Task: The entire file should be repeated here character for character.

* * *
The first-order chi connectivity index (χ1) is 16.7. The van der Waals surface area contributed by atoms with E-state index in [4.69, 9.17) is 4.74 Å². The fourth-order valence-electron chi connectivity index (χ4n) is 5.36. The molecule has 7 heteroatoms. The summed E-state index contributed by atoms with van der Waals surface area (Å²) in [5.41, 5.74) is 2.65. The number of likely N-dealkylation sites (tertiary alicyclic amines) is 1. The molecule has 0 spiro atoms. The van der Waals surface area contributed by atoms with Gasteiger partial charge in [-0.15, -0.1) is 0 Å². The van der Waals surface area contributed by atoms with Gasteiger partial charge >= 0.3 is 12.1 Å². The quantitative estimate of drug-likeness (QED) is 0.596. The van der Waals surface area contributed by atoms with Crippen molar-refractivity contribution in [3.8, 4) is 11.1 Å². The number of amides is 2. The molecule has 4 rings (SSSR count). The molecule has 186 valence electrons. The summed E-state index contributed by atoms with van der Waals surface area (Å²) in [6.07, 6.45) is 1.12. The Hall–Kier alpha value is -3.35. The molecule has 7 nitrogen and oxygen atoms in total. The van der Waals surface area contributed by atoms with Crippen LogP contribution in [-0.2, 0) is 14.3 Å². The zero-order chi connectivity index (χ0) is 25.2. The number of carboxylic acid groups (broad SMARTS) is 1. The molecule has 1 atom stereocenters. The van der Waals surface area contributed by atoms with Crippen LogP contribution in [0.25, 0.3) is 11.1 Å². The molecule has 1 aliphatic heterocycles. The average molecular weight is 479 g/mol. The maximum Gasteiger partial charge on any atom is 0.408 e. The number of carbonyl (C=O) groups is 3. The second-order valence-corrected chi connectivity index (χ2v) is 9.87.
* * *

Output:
The first-order chi connectivity index (χ1) is 16.7. The van der Waals surface area contributed by atoms with E-state index in [4.69, 9.17) is 4.74 Å². The fourth-order valence-electron chi connectivity index (χ4n) is 5.36. The molecule has 7 heteroatoms. The summed E-state index contributed by atoms with van der Waals surface area (Å²) in [5.41, 5.74) is 2.65. The number of likely N-dealkylation sites (tertiary alicyclic amines) is 1. The molecule has 0 spiro atoms. The van der Waals surface area contributed by atoms with Gasteiger partial charge in [-0.15, -0.1) is 0 Å². The van der Waals surface area contributed by atoms with Gasteiger partial charge >= 0.3 is 12.1 Å². The quantitative estimate of drug-likeness (QED) is 0.596. The van der Waals surface area contributed by atoms with Crippen molar-refractivity contribution in [3.8, 4) is 11.1 Å². The number of amides is 2. The molecule has 4 rings (SSSR count). The molecule has 186 valence electrons. The summed E-state index contributed by atoms with van der Waals surface area (Å²) in [6.07, 6.45) is 1.12. The Hall–Kier alpha value is -3.35. The molecule has 7 nitrogen and oxygen atoms in total. The van der Waals surface area contributed by atoms with Crippen LogP contribution in [-0.2, 0) is 14.3 Å². The zero-order chi connectivity index (χ0) is 25.2. The number of carboxylic acid groups (broad SMARTS) is 1. The molecule has 1 atom stereocenters. The van der Waals surface area contributed by atoms with Crippen LogP contribution in [0.25, 0.3) is 11.1 Å². The molecule has 1 aliphatic heterocycles. The average molecular weight is 479 g/mol. The maximum Gasteiger partial charge on any atom is 0.408 e. The number of carbonyl (C=O) groups is 3. The second-order valence-corrected chi connectivity index (χ2v) is 9.87.